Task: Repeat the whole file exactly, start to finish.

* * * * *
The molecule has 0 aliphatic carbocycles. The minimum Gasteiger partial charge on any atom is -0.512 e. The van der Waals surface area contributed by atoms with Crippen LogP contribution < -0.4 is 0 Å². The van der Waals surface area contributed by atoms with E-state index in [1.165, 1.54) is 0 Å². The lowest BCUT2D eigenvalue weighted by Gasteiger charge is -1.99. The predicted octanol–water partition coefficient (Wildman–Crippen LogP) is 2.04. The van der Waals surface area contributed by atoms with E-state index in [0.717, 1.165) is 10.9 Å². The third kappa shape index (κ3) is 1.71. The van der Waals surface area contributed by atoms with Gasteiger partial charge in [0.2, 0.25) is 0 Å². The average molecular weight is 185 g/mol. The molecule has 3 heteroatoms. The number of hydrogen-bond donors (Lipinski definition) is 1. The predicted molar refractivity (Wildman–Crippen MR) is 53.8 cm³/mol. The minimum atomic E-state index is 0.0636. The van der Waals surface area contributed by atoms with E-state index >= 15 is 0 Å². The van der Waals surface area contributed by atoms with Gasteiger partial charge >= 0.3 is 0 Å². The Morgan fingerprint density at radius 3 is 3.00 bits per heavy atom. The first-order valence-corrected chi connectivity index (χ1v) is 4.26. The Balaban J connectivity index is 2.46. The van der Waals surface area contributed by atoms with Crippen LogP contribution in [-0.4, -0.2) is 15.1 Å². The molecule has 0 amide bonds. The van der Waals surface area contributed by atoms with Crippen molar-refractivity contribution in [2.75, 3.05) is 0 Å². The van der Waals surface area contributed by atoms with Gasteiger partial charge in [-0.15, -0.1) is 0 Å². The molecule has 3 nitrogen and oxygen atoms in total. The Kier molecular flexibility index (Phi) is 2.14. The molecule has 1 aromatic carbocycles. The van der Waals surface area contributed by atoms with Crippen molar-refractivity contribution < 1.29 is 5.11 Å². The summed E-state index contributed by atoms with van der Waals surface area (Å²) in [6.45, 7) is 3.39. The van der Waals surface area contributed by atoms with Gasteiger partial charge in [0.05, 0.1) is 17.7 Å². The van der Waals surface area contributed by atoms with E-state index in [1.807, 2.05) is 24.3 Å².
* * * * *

The molecule has 0 aliphatic carbocycles. The minimum Gasteiger partial charge on any atom is -0.512 e. The van der Waals surface area contributed by atoms with Crippen LogP contribution < -0.4 is 0 Å². The van der Waals surface area contributed by atoms with E-state index in [1.165, 1.54) is 0 Å². The lowest BCUT2D eigenvalue weighted by Gasteiger charge is -1.99. The predicted octanol–water partition coefficient (Wildman–Crippen LogP) is 2.04. The van der Waals surface area contributed by atoms with E-state index in [0.717, 1.165) is 10.9 Å². The third kappa shape index (κ3) is 1.71. The van der Waals surface area contributed by atoms with Gasteiger partial charge in [0.2, 0.25) is 0 Å². The average molecular weight is 185 g/mol. The molecule has 3 heteroatoms. The number of hydrogen-bond donors (Lipinski definition) is 1. The predicted molar refractivity (Wildman–Crippen MR) is 53.8 cm³/mol. The minimum atomic E-state index is 0.0636. The van der Waals surface area contributed by atoms with E-state index >= 15 is 0 Å². The van der Waals surface area contributed by atoms with Gasteiger partial charge >= 0.3 is 0 Å². The Morgan fingerprint density at radius 3 is 3.00 bits per heavy atom. The first-order valence-corrected chi connectivity index (χ1v) is 4.26. The Balaban J connectivity index is 2.46. The van der Waals surface area contributed by atoms with Crippen LogP contribution in [-0.4, -0.2) is 15.1 Å². The molecule has 0 amide bonds. The van der Waals surface area contributed by atoms with Crippen molar-refractivity contribution in [2.75, 3.05) is 0 Å². The van der Waals surface area contributed by atoms with Gasteiger partial charge in [-0.15, -0.1) is 0 Å². The molecule has 3 nitrogen and oxygen atoms in total. The Kier molecular flexibility index (Phi) is 2.14. The molecule has 1 aromatic carbocycles. The van der Waals surface area contributed by atoms with Crippen molar-refractivity contribution < 1.29 is 5.11 Å². The summed E-state index contributed by atoms with van der Waals surface area (Å²) in [6.45, 7) is 3.39. The van der Waals surface area contributed by atoms with Gasteiger partial charge in [0.05, 0.1) is 17.7 Å². The van der Waals surface area contributed by atoms with E-state index in [1.807, 2.05) is 24.3 Å².